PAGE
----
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Hi everyone,
Something of a mixed bag this month, with Tiviakov and Andreikin showing the way in the c3-Sicilian and Carlsen Variation, respectively. We have a battle between two Anti-Sicilian experts in Ziska - Jones, and I’ve been inspired to include a game from 1992, having just finished the second volume of Kasparov’s wonderful series on his great predecessors.

Download PGN of July ’18 Anti-Sicilian games

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c3-Sicilian 2...Nf6 3.e5 Nd5 4.Nf3 e6 5.Bc4 d6 [B22]

Sergey Tiviakov stayed true to the c3-Sicilian in his successful campaign to win the Dutch championship.

Tiviakov, S - Van Wely, L featured the endgame after 6.d4 cxd4 7.cxd4 Nb6 8.Bd3 dxe5 9.dxe5 Na6 10.0-0 Nc5 11.Be2! Qxd1 12.Rxd1:

This is somewhere between level and an edge for White, and Tiviakov won convincingly after Van Wely became too ambitious.

White has a good alternative to the main move 6.d4, preferring 6.exd6 Bxd6 7.d4 in Tiviakov, S - Leenhouts, K:

This leads to French Tarrasch type positions in which Tiviakov is an expert with both colours. He gets little or nothing out of the opening but goes on to win.

Carlsen Variation 2.Nc3 d6 3.d4 cxd4 4.Qxd4 Nc6 5.Qd2 Nf6 6.b3 [B23]

Dmitry Andreikin enthusiastically tested this line for White in a couple of games after 6...e6 7.Bb2 Be7 8.0-0-0:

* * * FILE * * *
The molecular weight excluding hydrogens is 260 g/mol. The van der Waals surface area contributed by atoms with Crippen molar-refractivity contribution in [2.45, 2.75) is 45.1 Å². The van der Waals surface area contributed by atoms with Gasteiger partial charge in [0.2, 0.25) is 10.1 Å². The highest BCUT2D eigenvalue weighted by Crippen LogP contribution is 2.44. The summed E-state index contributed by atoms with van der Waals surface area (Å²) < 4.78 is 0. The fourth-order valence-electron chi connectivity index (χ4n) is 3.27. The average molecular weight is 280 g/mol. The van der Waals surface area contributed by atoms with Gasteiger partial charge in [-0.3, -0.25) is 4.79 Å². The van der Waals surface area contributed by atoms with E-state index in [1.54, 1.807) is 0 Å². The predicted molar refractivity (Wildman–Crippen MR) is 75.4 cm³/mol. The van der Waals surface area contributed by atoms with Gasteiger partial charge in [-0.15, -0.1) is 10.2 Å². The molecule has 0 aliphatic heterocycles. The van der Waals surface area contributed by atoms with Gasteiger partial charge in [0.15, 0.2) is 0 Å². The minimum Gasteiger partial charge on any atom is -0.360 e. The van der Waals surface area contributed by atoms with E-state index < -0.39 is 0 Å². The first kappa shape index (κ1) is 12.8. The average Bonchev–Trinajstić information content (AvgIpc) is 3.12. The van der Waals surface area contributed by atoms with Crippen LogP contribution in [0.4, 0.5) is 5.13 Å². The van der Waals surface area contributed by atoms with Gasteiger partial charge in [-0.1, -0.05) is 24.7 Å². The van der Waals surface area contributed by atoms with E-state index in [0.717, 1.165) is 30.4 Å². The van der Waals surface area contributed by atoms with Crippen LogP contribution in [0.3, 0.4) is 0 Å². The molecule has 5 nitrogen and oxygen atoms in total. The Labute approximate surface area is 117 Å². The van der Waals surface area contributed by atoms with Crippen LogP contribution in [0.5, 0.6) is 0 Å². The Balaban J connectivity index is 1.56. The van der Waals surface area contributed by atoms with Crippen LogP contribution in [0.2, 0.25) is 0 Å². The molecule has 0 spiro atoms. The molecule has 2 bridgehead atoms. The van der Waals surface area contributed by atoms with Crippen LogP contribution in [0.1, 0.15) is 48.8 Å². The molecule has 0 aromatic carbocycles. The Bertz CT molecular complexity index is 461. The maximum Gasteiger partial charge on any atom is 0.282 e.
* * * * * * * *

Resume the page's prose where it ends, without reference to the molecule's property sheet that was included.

Andreikin, D - Zhao Jun proceeded 8...a6 9.Kb1 0-0 10.g4!?:

a promising sacrifice which was superbly met by Black.

Andreikin, D - Shevchenko, K went into a position resembling a Classical French (but with a bishop on b2) after 8...0-0 9.f4 d5 10.e5 Nd7 11.Nf3:

winning a complex battle. This line with 6.b3 is proving quite durable and I expect further games over the coming months.

Rossolimo Variation 3...g6 4.0-0 Bg7 5.Re1 Nf6 6.e5 Nd5 7.Nc3 Nc7 8.Bxc6 dxc6 9.Ne4 b6 10.Nf6+ Kf8 11.Ne4 Bg4 12.d3 Ne6 [B31]

This was chosen in a game between Anti-Sicilian experts in Ziska, H - Jones, G:

After 13.Ned2 Qd5 14.h3 Bxf3 15.Nxf3 Rd8 16.Be3 h6 17.Qe2 Kg8, White went for an endgame with 18.c4!? Qxd3 19.Qxd3 Rxd3 20.Rad1 Rxd1 21.Rxd1 f5! where Black generally equalises, and this game was no exception.

Rossolimo/Moscow hybrid: 4.0-0 Bd7 5.Re1 Nf6 6.c3 a6 7.Ba4 c4 [B51]

Tal, M - Akopian, V was the eighth world champion’s last tournament game, and contained a spot of Tal magic although the middlegame went in Akopian’s favour. Tal went for the direct 8.d4 cxd3 9.Bg5 e6 10.Qxd3 Be7 11.Bxf6 gxf6 12.Bxc6 Bxc6 13.c4:

setting up an interesting battle between the knights and the bishops in a Maroczy structure.

Moscow Variation 3...Nd7 4.d4 Ngf6 5.0-0 a6 6.Bxd7+ Nxd7 7.Nc3 e6 8.Bg5 Qc7 [B51]

Demchenko, A - Stets, D is another game I found based on Kasparov’s book, since I was looking for examples after 9.Re1 which Tal used in a blitz game against Kasparov. Instead Demchenko played 9.d5 e5 10.a4:

and demonstrated why Black should include ...h6 by winning a model game after 10...g6 11.Nd2 Bg7 12.Nc4.

Zaitsev Variation 5...Bd7 6.Qd3 g6 7.0-0 Bg7 8.c4 Bf6 9.Nc3 0-0 10.h3 [B53]

There have been several recent games between GMs in this line (which can also arise from 2...d6 3.d4 cxd4 4.Qxd4 Nc6 5.Bb5 Bd7 6.Qd3). Malakhov, V - Safarli, E featured a direct equalising attempt with 10...Rc8 11.Be3 Nb4 12.Qe2 a6 13.Bxd7 Nxd7 14.Rac1 Bxc3!?:

which seems to work well.

Till next time, Sam

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